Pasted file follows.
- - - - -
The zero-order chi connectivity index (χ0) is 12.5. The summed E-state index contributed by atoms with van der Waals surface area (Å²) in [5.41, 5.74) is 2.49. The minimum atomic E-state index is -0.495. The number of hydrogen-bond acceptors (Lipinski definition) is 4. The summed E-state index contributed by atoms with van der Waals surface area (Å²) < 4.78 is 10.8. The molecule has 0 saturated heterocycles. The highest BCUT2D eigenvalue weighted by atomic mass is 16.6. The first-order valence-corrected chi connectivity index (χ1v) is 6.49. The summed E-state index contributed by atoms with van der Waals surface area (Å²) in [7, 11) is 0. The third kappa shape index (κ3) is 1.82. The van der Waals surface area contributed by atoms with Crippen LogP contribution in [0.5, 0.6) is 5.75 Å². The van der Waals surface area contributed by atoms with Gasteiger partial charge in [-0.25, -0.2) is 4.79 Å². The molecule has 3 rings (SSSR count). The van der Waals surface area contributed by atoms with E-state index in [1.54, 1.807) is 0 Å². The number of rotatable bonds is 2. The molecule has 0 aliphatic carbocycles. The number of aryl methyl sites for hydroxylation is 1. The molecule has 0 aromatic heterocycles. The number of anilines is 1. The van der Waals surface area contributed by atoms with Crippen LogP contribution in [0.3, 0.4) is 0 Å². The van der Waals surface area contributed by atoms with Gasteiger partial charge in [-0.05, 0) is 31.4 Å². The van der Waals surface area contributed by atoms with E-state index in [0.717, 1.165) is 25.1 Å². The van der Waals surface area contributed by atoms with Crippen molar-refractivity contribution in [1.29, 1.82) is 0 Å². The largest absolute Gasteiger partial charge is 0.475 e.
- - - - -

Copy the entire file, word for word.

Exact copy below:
The zero-order chi connectivity index (χ0) is 12.5. The summed E-state index contributed by atoms with van der Waals surface area (Å²) in [5.41, 5.74) is 2.49. The minimum atomic E-state index is -0.495. The number of hydrogen-bond acceptors (Lipinski definition) is 4. The summed E-state index contributed by atoms with van der Waals surface area (Å²) < 4.78 is 10.8. The molecule has 0 saturated heterocycles. The highest BCUT2D eigenvalue weighted by atomic mass is 16.6. The first-order valence-corrected chi connectivity index (χ1v) is 6.49. The summed E-state index contributed by atoms with van der Waals surface area (Å²) in [7, 11) is 0. The third kappa shape index (κ3) is 1.82. The van der Waals surface area contributed by atoms with Crippen LogP contribution in [0.5, 0.6) is 5.75 Å². The van der Waals surface area contributed by atoms with Gasteiger partial charge in [-0.25, -0.2) is 4.79 Å². The molecule has 3 rings (SSSR count). The van der Waals surface area contributed by atoms with E-state index in [1.54, 1.807) is 0 Å². The number of rotatable bonds is 2. The molecule has 0 aliphatic carbocycles. The number of aryl methyl sites for hydroxylation is 1. The molecule has 0 aromatic heterocycles. The number of anilines is 1. The van der Waals surface area contributed by atoms with Crippen LogP contribution in [0.3, 0.4) is 0 Å². The van der Waals surface area contributed by atoms with Gasteiger partial charge in [-0.05, 0) is 31.4 Å². The van der Waals surface area contributed by atoms with E-state index in [0.717, 1.165) is 25.1 Å². The van der Waals surface area contributed by atoms with Crippen molar-refractivity contribution in [1.29, 1.82) is 0 Å². The largest absolute Gasteiger partial charge is 0.475 e.